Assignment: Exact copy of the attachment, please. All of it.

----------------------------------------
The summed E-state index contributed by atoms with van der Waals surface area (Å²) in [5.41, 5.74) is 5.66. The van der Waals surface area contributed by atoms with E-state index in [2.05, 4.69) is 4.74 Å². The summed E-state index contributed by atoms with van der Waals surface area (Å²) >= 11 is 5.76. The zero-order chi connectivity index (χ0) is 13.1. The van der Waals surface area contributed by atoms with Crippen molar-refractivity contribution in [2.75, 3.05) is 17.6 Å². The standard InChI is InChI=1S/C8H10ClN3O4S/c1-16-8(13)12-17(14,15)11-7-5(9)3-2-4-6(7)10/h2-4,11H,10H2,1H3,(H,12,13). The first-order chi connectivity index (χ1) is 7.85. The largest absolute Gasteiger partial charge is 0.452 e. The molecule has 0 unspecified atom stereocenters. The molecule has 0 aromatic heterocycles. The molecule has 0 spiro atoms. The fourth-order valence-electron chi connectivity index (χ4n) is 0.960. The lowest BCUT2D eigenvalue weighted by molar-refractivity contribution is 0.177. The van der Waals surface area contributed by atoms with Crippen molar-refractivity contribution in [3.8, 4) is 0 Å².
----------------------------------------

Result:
The summed E-state index contributed by atoms with van der Waals surface area (Å²) in [5.41, 5.74) is 5.66. The van der Waals surface area contributed by atoms with E-state index in [2.05, 4.69) is 4.74 Å². The summed E-state index contributed by atoms with van der Waals surface area (Å²) >= 11 is 5.76. The zero-order chi connectivity index (χ0) is 13.1. The van der Waals surface area contributed by atoms with Crippen molar-refractivity contribution in [2.75, 3.05) is 17.6 Å². The standard InChI is InChI=1S/C8H10ClN3O4S/c1-16-8(13)12-17(14,15)11-7-5(9)3-2-4-6(7)10/h2-4,11H,10H2,1H3,(H,12,13). The first-order chi connectivity index (χ1) is 7.85. The largest absolute Gasteiger partial charge is 0.452 e. The molecule has 0 unspecified atom stereocenters. The molecule has 0 aromatic heterocycles. The molecule has 0 spiro atoms. The fourth-order valence-electron chi connectivity index (χ4n) is 0.960. The lowest BCUT2D eigenvalue weighted by molar-refractivity contribution is 0.177. The van der Waals surface area contributed by atoms with Crippen molar-refractivity contribution in [3.8, 4) is 0 Å².